The writing is brilliant, the story flows OK, but the family tensions and character developm
Mar 05, 2016 Jodi rated it it was ok
So over written. I felt like each extra useless word was glassing me in my face. ugh.
Bronwyn Rykiert
Dec 29, 2010 Bronwyn Rykiert rated it really liked it
This was a sad story but well told about a family gathering together for first time in a long time around the hospital bed of the father who has had a bad accident.

Mandy, the war correspondent, her husband Chris, brother Stephen sister Kathy and their mother Margaret. There is also Tony a wardsman who has an imagined connection to Mandy and he kept track of her stories on the news.

It was about coming home to your childhood home and struggling to connect with their emotions and about forgiveness
Yvonne Cowell
Oct 11, 2008 Yvonne Cowell rated it really liked it
wonderful grasp of small town life in australia and the inner workings of a family during tragedy
background of crisis experienced by one daughter in war torn countries and then the isolation and ignorance of australians.of overseas political events.
memories of each child of their childhood which has stamped their character and the parents left an indelible mark ,
beautifully written ,some statements australian boys enter adolescence and never come out are priceless
Gayle Powell
Feb 02, 2012 Gayle Powell rated it liked it
Shelves: bookclub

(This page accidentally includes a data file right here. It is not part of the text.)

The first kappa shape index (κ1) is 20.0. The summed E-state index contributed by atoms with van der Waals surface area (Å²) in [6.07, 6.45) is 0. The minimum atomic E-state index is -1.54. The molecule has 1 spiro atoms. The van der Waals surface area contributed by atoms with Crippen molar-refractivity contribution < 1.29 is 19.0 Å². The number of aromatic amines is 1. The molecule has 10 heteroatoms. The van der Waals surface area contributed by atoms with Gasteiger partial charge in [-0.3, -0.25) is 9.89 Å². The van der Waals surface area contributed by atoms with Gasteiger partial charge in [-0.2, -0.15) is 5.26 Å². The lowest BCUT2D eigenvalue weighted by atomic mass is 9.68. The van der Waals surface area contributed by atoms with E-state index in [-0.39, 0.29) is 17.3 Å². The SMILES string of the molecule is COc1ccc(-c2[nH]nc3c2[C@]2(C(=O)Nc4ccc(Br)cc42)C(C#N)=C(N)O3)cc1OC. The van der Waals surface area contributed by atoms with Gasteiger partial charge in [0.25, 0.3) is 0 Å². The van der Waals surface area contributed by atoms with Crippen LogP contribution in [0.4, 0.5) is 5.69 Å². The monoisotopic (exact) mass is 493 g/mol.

interesting read, liked the storyline, of adults all returning to the small country town that they had left behind years before. Their father has had a serious accident and they spend time in and out of the local hospital and supporting their mother, but it is not long before old hurts and feelings surface. Well written, I would read more of her works. Characters, although not exactly 'likeable' people, were very well drawn. Almost sinister at times, as tension mounts between them all.
Apr 18, 2015 Eilagh rated it did not like it
Easy read exploring dysfunctional family but really went nowhere bout little.
May 04, 2015 Michelle rated it it was amazing
I was truly surprised that this book was an Australian book with Australian characters. Whilst not my favourite it was a nice easy read.
Dec 02, 2010 Karin rated it it was amazing
I randomly picked this up at the library and I am so happy I did. The language is beautifully evocative of an Australian small town. It touches on a few issues such as family relationships and the impact war has on those who report it. I will definitely be looking out for more of her work.
Feb 14, 2012 Flexnib rated it really liked it
It's hard to grow up.

The family relationships in this book are so finely drawn it was almost too painful to read. The father's dying and the children's reactions are all a bit close to home for me at the moment, too - which is why I think I just could not put this book down.